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Hearing Performance in Single-Sided Deaf Cochlear Implant Users After Upgrade to a Single-Unit Speech Processor

Mertens, Griet*†; Hofkens, Anouk*; Punte, Andrea Kleine*†; De Bodt, Marc*†; Van de Heyning, Paul*†

doi: 10.1097/MAO.0000000000000653
Cochlear Implants

Introduction Single-sided deaf (SSD) patients report multiple benefits after cochlear implantation (CI), such as tinnitus suppression, speech perception, and sound localization. The first single-unit speech processor, the RONDO, was launched recently. Both the RONDO and the well-known behind-the-ear (BTE) speech processor work on the same audio processor platform. However, in contrast to the BTE, the microphone placement on the RONDO is different. The aim of this study was to evaluate the hearing performances using the BTE speech processor versus using the single-unit speech processor. Subjective and objective outcomes in SSD CI patients with a BTE speech processor and a single-unit speech processor, with particular focus on spatial hearing, were compared.

Methodology Ten adults with unilateral incapacitating tinnitus resulting from ipsilateral sensorineural deafness were enrolled in the study. The mean age at enrollment in the study was 56 (standard deviation, 13) years. The subjects were cochlear implanted at a mean age of 48 (standard deviation, 14) years and had on average 8 years’ experience with their CI (range, 4–11 yr). At the first test interval (T0), testing was conducted using the subject’s BTE speech processor, with which they were already familiar. Aided free-field audiometry, speech reception in noise, and sound localization testing were performed. Self-administered questionnaires on subjective evaluation consisted of HISQUI-NL, SSQ5, SHQ, and a Visual Analogue Scale to assess tinnitus loudness and disturbance. All 10 subjects were upgraded to the single-unit processor and retested after 28 days (T28) with the same fitting map. At T28, an additional single-unit questionnaire was administered to determine qualitative experiences and the effect of the position of the microphone on the new speech processor.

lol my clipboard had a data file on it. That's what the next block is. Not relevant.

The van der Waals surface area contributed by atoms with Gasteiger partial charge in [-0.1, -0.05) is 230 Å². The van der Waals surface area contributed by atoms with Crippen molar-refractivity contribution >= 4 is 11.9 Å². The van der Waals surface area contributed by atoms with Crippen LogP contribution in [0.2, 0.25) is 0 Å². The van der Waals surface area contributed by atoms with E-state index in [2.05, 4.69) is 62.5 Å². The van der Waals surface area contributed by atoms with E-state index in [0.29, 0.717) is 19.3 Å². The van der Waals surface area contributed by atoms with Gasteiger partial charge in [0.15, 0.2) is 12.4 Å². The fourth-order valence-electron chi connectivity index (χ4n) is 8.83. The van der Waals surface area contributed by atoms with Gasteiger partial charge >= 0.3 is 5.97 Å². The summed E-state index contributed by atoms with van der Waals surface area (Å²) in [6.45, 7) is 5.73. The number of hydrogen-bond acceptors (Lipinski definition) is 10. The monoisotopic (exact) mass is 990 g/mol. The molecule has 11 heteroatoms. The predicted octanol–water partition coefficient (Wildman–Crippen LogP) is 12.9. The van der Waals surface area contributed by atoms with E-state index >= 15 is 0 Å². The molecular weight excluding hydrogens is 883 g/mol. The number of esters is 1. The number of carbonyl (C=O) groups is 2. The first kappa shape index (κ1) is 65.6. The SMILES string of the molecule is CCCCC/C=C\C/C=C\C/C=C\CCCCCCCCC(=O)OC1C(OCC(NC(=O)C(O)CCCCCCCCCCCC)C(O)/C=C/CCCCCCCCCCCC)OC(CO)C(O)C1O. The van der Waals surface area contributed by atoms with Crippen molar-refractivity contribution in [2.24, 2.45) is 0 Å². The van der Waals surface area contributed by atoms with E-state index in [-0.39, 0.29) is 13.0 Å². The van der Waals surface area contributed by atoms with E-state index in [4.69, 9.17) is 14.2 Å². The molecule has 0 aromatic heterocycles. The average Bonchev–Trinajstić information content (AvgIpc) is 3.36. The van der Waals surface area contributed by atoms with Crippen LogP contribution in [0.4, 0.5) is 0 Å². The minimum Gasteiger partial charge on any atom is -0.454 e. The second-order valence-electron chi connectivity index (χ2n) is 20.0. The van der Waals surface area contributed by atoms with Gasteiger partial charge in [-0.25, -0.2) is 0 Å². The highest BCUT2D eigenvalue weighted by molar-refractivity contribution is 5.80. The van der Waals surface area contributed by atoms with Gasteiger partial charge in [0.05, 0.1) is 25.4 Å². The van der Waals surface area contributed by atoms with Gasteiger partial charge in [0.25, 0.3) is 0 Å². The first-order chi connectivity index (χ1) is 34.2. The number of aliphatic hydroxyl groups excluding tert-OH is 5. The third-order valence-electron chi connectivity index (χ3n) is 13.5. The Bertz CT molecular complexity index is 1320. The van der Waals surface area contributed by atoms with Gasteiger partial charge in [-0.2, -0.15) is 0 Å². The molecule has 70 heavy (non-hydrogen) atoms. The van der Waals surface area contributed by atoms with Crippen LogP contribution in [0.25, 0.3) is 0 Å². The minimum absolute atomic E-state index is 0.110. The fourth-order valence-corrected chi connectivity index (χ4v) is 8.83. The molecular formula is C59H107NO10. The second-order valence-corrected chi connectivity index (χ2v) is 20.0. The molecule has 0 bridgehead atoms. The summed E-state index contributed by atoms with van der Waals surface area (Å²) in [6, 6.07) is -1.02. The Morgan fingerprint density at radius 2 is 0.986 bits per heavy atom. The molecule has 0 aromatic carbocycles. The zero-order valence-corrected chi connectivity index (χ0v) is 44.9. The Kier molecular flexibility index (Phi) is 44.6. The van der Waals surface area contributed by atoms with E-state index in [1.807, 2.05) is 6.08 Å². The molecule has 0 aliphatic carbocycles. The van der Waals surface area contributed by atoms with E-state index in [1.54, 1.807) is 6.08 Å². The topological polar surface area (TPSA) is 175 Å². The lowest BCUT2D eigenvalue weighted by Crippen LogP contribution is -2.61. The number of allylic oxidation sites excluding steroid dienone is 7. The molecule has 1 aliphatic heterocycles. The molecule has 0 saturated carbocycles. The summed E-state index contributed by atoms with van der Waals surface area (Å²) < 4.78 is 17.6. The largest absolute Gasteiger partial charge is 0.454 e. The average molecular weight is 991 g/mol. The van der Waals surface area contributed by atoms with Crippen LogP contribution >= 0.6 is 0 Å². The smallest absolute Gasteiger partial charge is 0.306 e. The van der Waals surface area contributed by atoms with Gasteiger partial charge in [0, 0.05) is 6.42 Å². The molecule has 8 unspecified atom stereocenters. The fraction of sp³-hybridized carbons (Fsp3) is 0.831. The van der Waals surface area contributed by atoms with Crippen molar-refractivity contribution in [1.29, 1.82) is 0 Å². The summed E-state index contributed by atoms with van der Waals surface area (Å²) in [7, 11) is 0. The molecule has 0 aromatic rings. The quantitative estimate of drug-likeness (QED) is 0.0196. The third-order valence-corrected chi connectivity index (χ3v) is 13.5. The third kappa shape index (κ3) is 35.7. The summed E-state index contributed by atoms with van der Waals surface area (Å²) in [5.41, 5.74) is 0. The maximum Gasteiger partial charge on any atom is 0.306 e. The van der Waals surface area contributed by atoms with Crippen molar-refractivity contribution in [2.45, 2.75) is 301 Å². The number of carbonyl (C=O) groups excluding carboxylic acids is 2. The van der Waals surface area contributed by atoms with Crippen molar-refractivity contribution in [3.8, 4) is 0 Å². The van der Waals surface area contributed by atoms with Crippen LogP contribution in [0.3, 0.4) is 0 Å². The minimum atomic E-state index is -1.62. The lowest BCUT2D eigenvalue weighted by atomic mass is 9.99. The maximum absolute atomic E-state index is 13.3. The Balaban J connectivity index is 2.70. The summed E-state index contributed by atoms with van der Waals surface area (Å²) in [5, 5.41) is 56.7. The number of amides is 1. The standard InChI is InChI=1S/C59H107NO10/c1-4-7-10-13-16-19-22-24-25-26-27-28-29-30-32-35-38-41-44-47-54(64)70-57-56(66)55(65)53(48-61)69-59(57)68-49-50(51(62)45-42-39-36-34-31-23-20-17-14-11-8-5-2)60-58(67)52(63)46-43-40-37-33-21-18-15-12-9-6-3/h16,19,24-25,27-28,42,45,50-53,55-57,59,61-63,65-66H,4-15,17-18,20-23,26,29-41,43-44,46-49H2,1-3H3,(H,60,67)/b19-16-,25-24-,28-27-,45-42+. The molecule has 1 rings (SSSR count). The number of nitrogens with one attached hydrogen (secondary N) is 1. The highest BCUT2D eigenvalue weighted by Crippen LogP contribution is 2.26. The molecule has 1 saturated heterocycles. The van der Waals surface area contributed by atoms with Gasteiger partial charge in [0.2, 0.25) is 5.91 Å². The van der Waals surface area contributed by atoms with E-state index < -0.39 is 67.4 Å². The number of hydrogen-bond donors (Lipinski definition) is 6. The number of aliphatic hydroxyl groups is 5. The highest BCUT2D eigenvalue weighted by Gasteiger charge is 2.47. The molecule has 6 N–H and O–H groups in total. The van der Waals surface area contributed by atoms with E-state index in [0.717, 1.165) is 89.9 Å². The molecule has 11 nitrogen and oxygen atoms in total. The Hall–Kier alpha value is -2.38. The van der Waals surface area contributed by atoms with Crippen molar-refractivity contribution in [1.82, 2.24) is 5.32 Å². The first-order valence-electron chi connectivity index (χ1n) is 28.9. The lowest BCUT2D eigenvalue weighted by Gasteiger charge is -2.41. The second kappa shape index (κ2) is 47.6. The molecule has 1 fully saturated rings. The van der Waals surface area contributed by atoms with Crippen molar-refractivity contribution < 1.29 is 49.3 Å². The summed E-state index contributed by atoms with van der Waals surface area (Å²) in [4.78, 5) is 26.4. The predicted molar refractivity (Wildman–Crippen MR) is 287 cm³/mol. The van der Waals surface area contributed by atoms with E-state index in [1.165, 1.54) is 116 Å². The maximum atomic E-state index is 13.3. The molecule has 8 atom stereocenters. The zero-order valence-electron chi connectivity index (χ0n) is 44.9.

Results Equal hearing outcomes were found between the single-unit speech processor: median PTAsingle-unit (0.5, 1, 2 kHz) = 40 (range, 33–48) dB HL; median Speech Reception Threshold in noise = −1.00 (range, −8.50 to +1.00) dB SNR; median Root Mean Square Error of sound localization = 45 (range, 19–139) degrees; HISQUI = 128 (range, 106–180); SHQ = 68 (range, 45–83); SSQ5 = 6 (range, 3–9) and the BTE speech processor: median PTABTE (0.5, 1, 2 kHz) = 41 (range, 30–53) dB HL; median Speech Reception Threshold in noise = −0.25 (range, −7.00 to +4.00) dB SNR; median Root Mean Square Error of sound localization = 38 (range, 26–164) degrees; HISQUI = 144 (range, 120–183); SHQ = 56 (range, 47–85); SSQ5 = 6 (range, 3–9). The results in the condition with the single-unit speech processor were not significantly influenced by the position of the microphone.

Conclusion The study showed that long-term BTE speech processor SSD users are able to be upgraded to a single-unit speech processor without compromising their speech performance, aided hearing thresholds, sound localization, objective speech quality, hearing abilities, sound localization, and tinnitus reduction. Microphone position on the single-unit speech processor did not influence the outcomes measures. Moreover, after a short time of experience, 80% of the users preferred the single-unit processor.

*University Department Otorhinolaryngology, Head and Neck Surgery, Antwerp University Hospital, Edegem; and †Faculty of Medicine, Antwerp University, Antwerp, Belgium

Address correspondence and reprint requests to Griet Mertens, M.Sc., Antwerp University Hospital, Department of Otolaryngology and Head and Neck Surgery, Wilrijkstraat 10 2650 Edegem, Belgium; E-mail:

The Antwerp University Hospital is currently receiving a grant from MED-EL.

The authors disclose no conflicts of interest.

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